Skip to main content
eScholarship
Open Access Publications from the University of California

Defining a genetic framework for stem cell niche maintenance in the Drosophila testis

  • Author(s): Voog, Justin C.
  • et al.
Abstract

Adult stem cells reside in specialized microenvironments, or niches, that have an important role in regulating stem cell behavior. Therefore, tight control of niche number, size, and function is necessary to ensure the proper balance between stem cells and progenitor cells available for tissue homeostasis and wound repair. Identification of genetic networks that regulate stem cell niches are of particular interest for their potential roles in regenerative medicine. This dissertation work utilizes the Drosophila testis as a model for understanding how genetic factors regulate stem cell niche maintenance and regeneration. In Drosophila males, the germline stem cell niche is located at the tip of the testis where germline and somatic cyst stem cells surround the apical hub, a cluster of approximately 10-15 somatic cells that are required for stem cell self-renewal. Findings described in Chapter 2 led to the hypothesis that somatic cyst stem cells contribute to the apical hub and identified an important role for the Snail family transcription factor escargot within the stem cell niche. This work also identified adhesion to the hub is required for both germline and somatic cyst stem cell maintenance. Work presented in Chapter 3 demonstrates the cell type specific requirements of escargot within hub cells (maintenance) and somatic cyst stem cells (maintenance and regulation of proliferation). In addition, Chapter 3 provides direct evidence that the hub is absolutely required for germline and somatic cyst stem cell maintenance. Using both genetic and genomic approaches, we demonstrate that an interaction between escargot and the transcripton factor Stat92E coordinately act in regulating hub cell maintenance and somatic cyst stem cell activity. These data build the framework for findings described in Chapter 4 that provide preliminary evidence that the AP-4 transcription factor cropped, a putative transcriptional target of escargot, is required for hub maintenance. Futhermore, these data suggest that the hub is capable of regeneration during adulthood. This dissertation highlights the dynamic relationship between stem cells and niche support cells and provides insight into genetic programs that regulate niche size and function to support normal tissue homeostasis and organ regeneration during development and adulthood.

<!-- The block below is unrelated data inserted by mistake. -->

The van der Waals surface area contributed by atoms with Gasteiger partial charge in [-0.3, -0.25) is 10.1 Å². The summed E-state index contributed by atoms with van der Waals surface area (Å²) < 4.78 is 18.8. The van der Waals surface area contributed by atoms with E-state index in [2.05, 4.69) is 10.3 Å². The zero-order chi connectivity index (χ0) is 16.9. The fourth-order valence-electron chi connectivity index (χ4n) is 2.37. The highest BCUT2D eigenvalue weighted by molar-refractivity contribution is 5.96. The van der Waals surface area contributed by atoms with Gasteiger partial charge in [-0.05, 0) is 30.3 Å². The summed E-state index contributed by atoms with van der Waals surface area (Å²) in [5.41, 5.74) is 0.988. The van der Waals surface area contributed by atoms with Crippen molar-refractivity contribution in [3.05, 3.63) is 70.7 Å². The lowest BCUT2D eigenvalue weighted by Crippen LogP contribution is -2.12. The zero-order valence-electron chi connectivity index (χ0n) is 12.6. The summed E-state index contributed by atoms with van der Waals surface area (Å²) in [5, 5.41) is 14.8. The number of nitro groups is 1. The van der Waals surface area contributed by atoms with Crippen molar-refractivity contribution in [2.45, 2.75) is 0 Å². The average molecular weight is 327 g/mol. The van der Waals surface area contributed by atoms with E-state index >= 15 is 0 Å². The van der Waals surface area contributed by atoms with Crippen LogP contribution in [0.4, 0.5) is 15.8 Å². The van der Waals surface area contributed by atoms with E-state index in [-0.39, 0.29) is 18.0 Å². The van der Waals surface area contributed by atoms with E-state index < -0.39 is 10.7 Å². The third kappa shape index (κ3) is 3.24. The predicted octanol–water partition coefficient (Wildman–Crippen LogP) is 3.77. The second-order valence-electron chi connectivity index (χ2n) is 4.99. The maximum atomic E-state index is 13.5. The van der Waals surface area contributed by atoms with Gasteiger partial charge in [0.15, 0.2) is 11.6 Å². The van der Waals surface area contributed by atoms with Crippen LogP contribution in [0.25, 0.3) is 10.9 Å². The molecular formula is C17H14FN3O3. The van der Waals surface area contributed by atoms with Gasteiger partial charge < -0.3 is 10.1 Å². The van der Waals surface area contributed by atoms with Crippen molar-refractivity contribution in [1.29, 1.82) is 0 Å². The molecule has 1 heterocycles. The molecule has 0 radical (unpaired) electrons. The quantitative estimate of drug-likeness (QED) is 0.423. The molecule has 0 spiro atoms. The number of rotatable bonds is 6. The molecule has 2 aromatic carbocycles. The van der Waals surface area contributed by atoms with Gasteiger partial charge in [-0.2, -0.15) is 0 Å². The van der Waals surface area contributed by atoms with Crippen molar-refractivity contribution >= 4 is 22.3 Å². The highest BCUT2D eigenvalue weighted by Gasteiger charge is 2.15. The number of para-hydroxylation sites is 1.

Main Content
Current View